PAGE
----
Skip to Content

Background

In 2015, Caltrans completed a Project Study Report/ Project Development Support (PSR/PDS) for the I-105 corridor to assess potential improvements. The PSR/PDS identified four alternatives including a no build, conversion of the existing High Occupancy Vehicle (HOV) lane into ExpressLanes, and the addition of a second ExpressLane in each direction.

In January 2017, the ExpressLanes Strategic Plan was presented to the Metro Board. The Strategic Plan identified three tiers of ExpressLanes projects, with Tier 1 projects showing the highest potential benefits. Tier 1 projects include the I-105, sections of the I-405 and I-605, and extensions of the existing I-10 and I-110 ExpressLanes. The PSR/PDS and ExpressLanes Strategic Plan can be found in the Reports tab.

Next, Metro and Caltrans began the preparation of the Environmental Impact Report/Environmental Assessment to evaluate the environmental effects of this project pursuant to the California Environmental Quality Act (CEQA) and the National Environmental Policy Act (NEPA). As part of this effort, Metro hosted public scoping meetings along the corridor in March 2018 and updated community meetings in 2019 to share the latest on the proposed alternatives and project. All past meeting materials can be accessed under Past Meetings section on this webpage.

Current Conditions

The I-105 corridor experiences heavy demand during peak commute hours that exceeds the freeway’s capacity. Today, between 200,000-250,000 vehicles per day use I-105. Peak period speeds average 25 miles per hour or less in the General Purpose (GP) lanes. In addition, sections of the eastbound and westbound I-105 High-Occupancy Vehicle (HOV) lanes are classified as degraded as defined by federal standards. This means speeds on the HOV lanes are less than 45 miles per hour more than 10 percent of the time.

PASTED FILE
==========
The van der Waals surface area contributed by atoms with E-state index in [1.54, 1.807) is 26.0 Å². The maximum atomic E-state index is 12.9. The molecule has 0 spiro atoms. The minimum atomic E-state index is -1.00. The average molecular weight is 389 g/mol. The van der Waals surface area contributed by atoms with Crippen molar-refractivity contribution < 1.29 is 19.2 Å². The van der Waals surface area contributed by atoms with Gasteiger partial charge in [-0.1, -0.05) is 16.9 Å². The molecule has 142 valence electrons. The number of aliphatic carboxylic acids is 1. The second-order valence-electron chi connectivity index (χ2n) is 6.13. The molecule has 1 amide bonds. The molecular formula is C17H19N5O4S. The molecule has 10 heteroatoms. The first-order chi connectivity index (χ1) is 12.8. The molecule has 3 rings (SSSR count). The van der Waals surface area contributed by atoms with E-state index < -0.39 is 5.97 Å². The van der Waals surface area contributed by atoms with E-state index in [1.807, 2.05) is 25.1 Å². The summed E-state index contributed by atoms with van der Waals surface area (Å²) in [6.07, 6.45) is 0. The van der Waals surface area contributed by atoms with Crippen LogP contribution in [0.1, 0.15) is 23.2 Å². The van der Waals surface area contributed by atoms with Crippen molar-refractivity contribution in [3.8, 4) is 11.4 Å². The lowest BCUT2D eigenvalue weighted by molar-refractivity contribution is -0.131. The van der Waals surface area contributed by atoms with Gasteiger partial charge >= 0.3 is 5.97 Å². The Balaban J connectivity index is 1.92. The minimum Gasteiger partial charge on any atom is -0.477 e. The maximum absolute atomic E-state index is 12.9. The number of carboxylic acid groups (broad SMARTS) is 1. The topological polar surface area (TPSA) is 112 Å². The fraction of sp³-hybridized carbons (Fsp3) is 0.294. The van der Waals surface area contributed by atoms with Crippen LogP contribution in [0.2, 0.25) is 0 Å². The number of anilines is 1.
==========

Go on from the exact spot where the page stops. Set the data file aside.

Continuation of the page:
About Metro ExpressLanes

The Metro ExpressLanes Program was initiated as a one-year demonstration to assess the use of congestion pricing to ease traffic on LA County freeways. They were designed to improve traffic flow and provide motorists, including solo drivers, a more reliable travel option in LA County. ExpressLanes allow carpools, vanpools and buses to travel for free, while also providing single occupant vehicles the option to pay a toll to use the lane.

Tolls for vehicles that don’t qualify to travel for free are calculated based on traffic conditions and vary according to the level of congestion – tolls are higher when traffic congestion is heavier and lower when traffic is lighter. Currently, Metro operates ExpressLanes on I-110 and I-10 freeways in LA County. To learn more about Metro ExpressLanes, visit the website or click on the links below.